New research from the USGS Pacific Coastal and Marine Science Center and the National Park Service examines how the discharge of submarine groundwater mixes with seawater and potentially impacts the health of coral reefs at Moloka‘i, Hawai‘i.
Groundwater and Coral Health at Moloka'i, Hawai'i
Groundwater is a precious resource on islands, providing potable water to island communities. However, when groundwater becomes contaminated by ground-based pollution—excess nutrients leached from cesspools or agricultural areas, for example—it can threaten another precious resource found near tropical islands: coral reefs. Healthy reefs protect coastlines from storms and flooding; coastal communities depend on reefs for their sustenance and livelihoods.
It is well known that coral reefs around the world face growing threats from stressors such as global warming, ocean acidification, and habitat destruction. One stressor that remains poorly understood is land-based groundwater pollution, which can introduce nutrients and pathogens to reefs from coastal and submarine springs.
The remote Kalaupapa peninsula on Moloka’i features towering coastal cliffs, vibrant coral reefs, and the volcanic Kauhakō Crater lake. The peninsula is also home to Kalaupapa National Historical Park, a National Park Service site that was once a Hansen’s disease (leprosy) quarantine colony, established in 1866. Today, the site is a refuge for the few remaining residents who are cured but were forced to live their lives in isolation.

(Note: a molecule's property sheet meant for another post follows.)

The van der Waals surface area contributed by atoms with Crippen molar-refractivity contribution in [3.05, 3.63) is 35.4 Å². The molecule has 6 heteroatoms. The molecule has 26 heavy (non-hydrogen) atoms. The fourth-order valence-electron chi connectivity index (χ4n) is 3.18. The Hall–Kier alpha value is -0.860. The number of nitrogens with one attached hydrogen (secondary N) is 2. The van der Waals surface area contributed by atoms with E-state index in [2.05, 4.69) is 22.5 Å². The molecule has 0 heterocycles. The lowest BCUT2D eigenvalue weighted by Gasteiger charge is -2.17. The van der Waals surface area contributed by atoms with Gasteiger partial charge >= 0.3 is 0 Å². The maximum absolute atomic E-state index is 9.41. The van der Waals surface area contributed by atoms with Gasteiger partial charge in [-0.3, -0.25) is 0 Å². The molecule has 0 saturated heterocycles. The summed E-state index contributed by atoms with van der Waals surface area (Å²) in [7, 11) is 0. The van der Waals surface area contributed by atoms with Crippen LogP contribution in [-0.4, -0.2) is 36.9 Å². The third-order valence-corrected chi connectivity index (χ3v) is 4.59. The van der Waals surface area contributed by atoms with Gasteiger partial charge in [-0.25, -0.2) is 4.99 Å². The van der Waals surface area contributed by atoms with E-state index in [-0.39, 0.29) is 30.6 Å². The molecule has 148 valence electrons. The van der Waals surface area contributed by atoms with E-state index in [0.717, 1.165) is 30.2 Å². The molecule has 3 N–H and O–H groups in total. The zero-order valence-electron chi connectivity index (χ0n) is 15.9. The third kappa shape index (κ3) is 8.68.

Kalaupapa National Historical Park is open to visitors via a permitting system. Prior to the Covid-19 pandemic, the site received about 50,000 visitors per year. Wastewater from the site is mostly untreated, gathering in cesspools which are in direct contact to surficial runoff pathways.
In order to better characterize the impact of groundwater discharge to coral reef health at Kalaupapa peninsula, researchers used geochemical and geophysical methods to study the movement of water and nutrients from land to sea, in what is known as a "ridge-to-reef" approach.
The researchers found that a shallow freshwater lens underlies Kalaupapa peninsula, connecting it to Kauhakō Crater lake. The freshwater lens is tidally influenced, with discharge rates falling during high tide and peaking during low tide. This underground connection between Kauhakō Crater lake and the ocean gives credence to conflicting historical accounts of the lake’s salinity: some had reported the lake to be freshwater, while others said it was brackish.
A digital elevation model derived from Lidar data revealed that groundwater flows past multiple cesspools in the Kalaupapa settlement, likely contributing to higher nutrient loading in the coastal zone. This was further supported by observed nutrient concentrations in the nearshore zone that were strongly associated with submarine groundwater discharge (SGD), with the highest nutrient levels coincident with coastal springs. Previous research has shown that locations with higher SGD also exhibited lower coral cover.
“This research highlights the crucial importance of managing anthropogenic nutrients, such as those that enter the shallow freshwater lens through sources like cesspools, that can be discharged onto coral reef habitats via groundwater,” said Ferdinand Oberle, Research Geologist and lead author of the study. “This emphasis on understanding ‘ridge-to-reef' water movement is a step towards a more integrated approach to preserving coral reefs in the Anthropocene, connecting land use and groundwater to the health of coral reef habitat.”
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